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When starting your holiday letting journey, it’s important to know what planning permission (if any) you will need, before embarking on your new venture. Take a look at our helpful guide below to find out more about planning permission for your holiday let, and whether or not you need to apply.


What is planning permission?

Planning permission enables property & land owners to extend existing buildings, erect new ones, or transform a piece of land into a possible building plot. Local authorities decide whether or not to grant permission in line with the National Planning Policy Framework. The process is in place to try and prevent inappropriate development and an invasion of privacy to other residents nearby.

When you become the owner of a holiday let and you don’t plan on doing any extensions or layout changes, then you don’t need to apply for planning permission. If you buy a property that was previously used as a residential dwelling (or anything other than an existing holiday let) then you may need to apply for ‘Change of Use’. You can contact your local planning authority for more information on this.

Concept of dreams about a new home. Contours of the house in 3d on a meadow.


How much does it cost?

The cost of planning permission can vary, depending on the type you are applying for. For example, a simple Change of Use can cost £96, but the cost of applying to build a new single dwelling can be approximately £462. To find out more about how much you can expect to pay, check out the Gov.uk website here.


How long does it take for a decision to be made?

It can take up to 8 weeks for your local planning authority to come to a decision. If planning permission is granted, it’s valid for up to 3 years. If you haven’t carried out the work within that time you will need to go through the application process again.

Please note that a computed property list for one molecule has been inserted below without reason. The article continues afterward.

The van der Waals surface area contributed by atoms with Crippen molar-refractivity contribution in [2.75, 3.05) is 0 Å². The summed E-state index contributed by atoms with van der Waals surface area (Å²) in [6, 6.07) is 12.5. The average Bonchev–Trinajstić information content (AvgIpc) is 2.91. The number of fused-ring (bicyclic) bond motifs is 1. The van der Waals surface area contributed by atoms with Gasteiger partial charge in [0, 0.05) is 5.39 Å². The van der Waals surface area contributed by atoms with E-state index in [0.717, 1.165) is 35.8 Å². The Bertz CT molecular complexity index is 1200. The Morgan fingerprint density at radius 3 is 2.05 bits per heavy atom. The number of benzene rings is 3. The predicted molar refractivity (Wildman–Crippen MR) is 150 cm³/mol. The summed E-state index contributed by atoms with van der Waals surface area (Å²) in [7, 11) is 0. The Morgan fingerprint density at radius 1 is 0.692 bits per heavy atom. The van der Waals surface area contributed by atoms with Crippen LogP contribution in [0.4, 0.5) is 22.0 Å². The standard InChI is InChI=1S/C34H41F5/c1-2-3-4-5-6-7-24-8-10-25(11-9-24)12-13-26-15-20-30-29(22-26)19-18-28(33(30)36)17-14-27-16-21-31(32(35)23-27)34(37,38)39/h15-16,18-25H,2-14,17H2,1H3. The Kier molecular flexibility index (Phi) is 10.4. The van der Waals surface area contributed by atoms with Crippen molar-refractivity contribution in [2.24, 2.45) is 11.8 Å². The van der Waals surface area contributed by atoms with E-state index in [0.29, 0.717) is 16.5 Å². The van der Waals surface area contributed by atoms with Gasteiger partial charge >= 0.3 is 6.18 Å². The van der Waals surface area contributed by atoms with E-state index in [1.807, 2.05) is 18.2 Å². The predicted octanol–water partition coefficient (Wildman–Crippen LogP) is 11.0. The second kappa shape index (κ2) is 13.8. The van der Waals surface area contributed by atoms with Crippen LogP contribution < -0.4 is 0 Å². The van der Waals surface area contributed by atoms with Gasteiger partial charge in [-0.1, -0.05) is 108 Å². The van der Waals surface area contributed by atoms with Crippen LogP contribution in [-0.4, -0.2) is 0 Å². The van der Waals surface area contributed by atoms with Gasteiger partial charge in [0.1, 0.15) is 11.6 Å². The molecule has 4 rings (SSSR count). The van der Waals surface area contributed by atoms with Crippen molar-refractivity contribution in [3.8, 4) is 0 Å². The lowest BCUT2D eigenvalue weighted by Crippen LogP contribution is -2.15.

What can affect an application being approved?

There are many factors that can affect the approval of planning applications. Some of these include:

  • Loss of privacy
  • Overshadowing of other properties
  • Design and appearance of the building
  • Increased noise or traffic
  • Possible impact on listed buildings, nature conservation or protected land
  • Location – National Parks, Areas of Outstanding Natural Beauty (AONB) or UNESCO World Heritage Sites

Do I need planning permission for converting outbuildings into holiday lets?

Converting an outbuilding does require a planning application, as outlined above. You may also have to apply for a ‘change of use’ as well as the standard planning permission. Renovating unused buildings is a great way to generate some extra income and is a popular choice for farmers looking to diversify their land and get into holiday letting.

If you decide to build log cabins, shepherds hut’s or glamping pods these will also require planning permission. If a structure is only temporary (for example, yurts or tipi’s) planning permission isn’t always required if certain rules are adhered to. Check out further details on here about when permission is required.

A group of traditional whitwashed cottages in the English Lake District, with Bowfell in the distance.